Did you get that 'might' part?
Scary, isn't it?

Anonymous said...

Farah says, "Sticking hot pokers in the eyes of prisoners – that would be torture."

This article describes the condition of Omar Deghayes, a former prisoner of the US government: "Deghayes had been blinded in his right eye as a result of 'US mistreatment' in Guantanamo."

I don't know (and I'm not sure I want to find out) precisely what sort of mistreatment he received in Guantanamo, but I wonder whether Farah would approve of it?

Anonymous said...

Every time I am tempted to take Mr Farah and his War Net Daily website seriously I am reminded that just last week he endorsed none other than Duncan Hunter as presidential nominee for the Republican party. Duncan Hunter who ever really heard of him before the primaries and whoever will remember him afterwards. Ah the deep well of profound thought that one can glean from Mr Farah's literary works. Great composition for conservative wing of Boobus Americanus.

Anonymous said...

Excellent letter,

but I disagree on one point:

Jack Bauer does exist. He shot young Sammy Weaver in the back, murdered Vicky Weaver with a head shot from some distance, he burned 80 people at Waco, he is active in the "drug war".......

Oh Jack Bauer does exist, surprising how he is worshiped instead of reviled ("saving lives" as he does)

Furthermore, "waterboarding" newspeak for Chinese water torture, should better be reefered to by its real name.

Anonymous said...

I sent this to Joseph Farah - no response yet:

Mr. Farah:

To my understanding, you confess Jesus Christ as your Lord and Savior. Please review the following scriptures and then provide me with your thoughts on torture in light of those scriptures:


Dearly beloved, avenge not yourselves, but rather give place unto wrath: for it is written, Vengeance is mine; I will repay, saith the Lord. Therefore if thine enemy hunger, feed him; if he thirst, give him drink: for in so doing thou shalt heap coals of fire on his head.
Romans 12:19-20

"You have heard that it was said, 'You shall love your neighbor and hate your enemy.' But I say to you, love your enemies (could that be Moslem extremists?), bless those who curse you, do good to those who hate you, and pray for those who spitefully use you and persecute you, that you may be sons of your Father in heaven; for He makes His sun rise on the evil and on the good, and sends rain on the just and on the unjust."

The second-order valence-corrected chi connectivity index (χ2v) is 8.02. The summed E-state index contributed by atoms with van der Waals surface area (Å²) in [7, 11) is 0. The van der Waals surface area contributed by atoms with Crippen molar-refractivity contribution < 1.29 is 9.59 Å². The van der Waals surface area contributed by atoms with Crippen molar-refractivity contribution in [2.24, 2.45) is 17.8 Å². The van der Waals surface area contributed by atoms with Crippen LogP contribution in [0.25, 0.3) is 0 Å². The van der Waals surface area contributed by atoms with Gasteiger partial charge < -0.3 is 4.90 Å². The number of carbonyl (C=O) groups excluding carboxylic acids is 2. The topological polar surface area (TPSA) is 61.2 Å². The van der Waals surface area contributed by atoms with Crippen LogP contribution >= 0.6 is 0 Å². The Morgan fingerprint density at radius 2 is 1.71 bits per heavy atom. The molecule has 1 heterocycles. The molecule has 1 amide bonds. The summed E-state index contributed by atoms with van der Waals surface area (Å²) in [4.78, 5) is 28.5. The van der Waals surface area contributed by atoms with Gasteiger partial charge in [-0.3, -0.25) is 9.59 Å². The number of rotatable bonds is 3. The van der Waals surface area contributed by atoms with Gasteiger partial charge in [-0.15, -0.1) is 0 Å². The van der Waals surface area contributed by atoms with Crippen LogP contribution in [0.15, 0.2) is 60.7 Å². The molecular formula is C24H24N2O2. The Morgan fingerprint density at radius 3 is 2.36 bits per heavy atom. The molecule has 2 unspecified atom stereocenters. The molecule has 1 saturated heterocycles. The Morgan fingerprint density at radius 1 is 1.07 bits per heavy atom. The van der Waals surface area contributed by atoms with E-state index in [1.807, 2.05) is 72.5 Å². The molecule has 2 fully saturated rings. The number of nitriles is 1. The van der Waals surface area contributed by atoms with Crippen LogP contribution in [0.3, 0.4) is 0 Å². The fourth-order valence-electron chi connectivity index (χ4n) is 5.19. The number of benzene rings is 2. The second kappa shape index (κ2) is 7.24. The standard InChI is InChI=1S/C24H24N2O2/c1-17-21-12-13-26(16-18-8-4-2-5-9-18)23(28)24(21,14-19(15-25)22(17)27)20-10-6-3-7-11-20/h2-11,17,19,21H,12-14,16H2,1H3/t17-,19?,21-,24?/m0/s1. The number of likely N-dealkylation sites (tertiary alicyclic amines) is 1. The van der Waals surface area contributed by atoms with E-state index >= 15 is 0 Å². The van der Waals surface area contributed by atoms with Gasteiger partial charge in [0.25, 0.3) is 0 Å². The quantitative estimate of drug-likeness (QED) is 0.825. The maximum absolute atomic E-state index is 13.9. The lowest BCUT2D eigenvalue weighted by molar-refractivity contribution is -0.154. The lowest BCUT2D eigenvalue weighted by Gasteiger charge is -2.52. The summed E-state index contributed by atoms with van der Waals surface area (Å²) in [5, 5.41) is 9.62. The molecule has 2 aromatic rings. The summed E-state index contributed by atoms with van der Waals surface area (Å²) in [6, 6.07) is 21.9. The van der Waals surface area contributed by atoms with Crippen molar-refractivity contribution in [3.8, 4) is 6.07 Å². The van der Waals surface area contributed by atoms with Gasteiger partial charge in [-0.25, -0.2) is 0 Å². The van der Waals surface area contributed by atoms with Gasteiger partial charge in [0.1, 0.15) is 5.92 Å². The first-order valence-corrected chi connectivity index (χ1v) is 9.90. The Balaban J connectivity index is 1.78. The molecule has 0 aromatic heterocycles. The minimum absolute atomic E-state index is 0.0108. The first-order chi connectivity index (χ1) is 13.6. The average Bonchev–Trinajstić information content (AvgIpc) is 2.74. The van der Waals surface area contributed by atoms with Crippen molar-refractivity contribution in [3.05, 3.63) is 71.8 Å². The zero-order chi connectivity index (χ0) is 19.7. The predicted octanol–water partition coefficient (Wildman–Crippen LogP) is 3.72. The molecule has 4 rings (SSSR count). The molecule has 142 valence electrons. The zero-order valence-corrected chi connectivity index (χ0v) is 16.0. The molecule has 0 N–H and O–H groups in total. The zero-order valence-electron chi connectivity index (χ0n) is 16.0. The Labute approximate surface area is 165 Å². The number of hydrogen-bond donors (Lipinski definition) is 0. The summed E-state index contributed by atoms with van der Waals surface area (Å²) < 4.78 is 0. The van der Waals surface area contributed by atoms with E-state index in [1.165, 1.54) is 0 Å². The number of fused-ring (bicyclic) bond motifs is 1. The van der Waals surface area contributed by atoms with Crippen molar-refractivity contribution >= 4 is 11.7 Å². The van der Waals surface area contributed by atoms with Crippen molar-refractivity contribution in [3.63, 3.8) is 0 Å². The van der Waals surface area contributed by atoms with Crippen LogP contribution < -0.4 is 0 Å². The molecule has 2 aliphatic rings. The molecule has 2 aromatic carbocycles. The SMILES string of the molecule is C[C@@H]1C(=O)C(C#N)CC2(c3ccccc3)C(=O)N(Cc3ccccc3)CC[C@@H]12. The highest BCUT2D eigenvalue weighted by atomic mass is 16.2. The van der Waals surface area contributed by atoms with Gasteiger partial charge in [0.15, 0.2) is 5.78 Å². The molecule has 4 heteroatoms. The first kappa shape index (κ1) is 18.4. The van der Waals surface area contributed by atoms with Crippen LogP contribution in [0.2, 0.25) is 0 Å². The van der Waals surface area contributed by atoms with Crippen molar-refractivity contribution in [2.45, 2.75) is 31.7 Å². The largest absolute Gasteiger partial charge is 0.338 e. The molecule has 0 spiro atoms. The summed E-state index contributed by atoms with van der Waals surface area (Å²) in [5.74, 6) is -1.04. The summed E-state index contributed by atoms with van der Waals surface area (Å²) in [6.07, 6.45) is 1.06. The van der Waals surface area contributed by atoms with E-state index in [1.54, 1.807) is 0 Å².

Matthew 5:43-45

Also, please note, Mr. Farah, that your opinion that torture contradicts the opinions of King James of England and George Washington, 1st President of the United States - as you stated:

"My definition of torture is simple: It involves physical or mental abuse that leaves lasting scars. Cutting off fingers, toes, limbs – that would be torture. Forcing prisoners to play Russian roulette – that would be torture. Sticking hot pokers in the eyes of prisoners – that would be torture."

Concerning King James:

Persons accused of state crimes very frequently were interrogated with the use of specific techniques, including the rack, the thumbscrew, and waterboarding. King James I personally described the process in The Kings Booke (1606). He would, on the advice of his officers, “approve no new torture,” but he would certainly avail himself of the existing practices. In ascending order of severity they were: thumbscrews, the rack and waterboarding. That’s right. Waterboarding was considered the most severe of the official forms of torture. Worse than the rack and thumbscrews.

George Washington found out that his soldiers were going to make Hessian prisoners run the gauntlet (which may or may not be to the death according to Wikipedia). Washington issued the following statement:

“Should any American soldier be so base and infamous as to injure any [prisoner]. . . I do most earnestly enjoin you to bring him to such severe and exemplary punishment as the enormity of the crime may require. Should it extend to death itself, it will not be disproportional to its guilt at such a time and in such a cause… for by such conduct they bring shame, disgrace and ruin to themselves and their country.”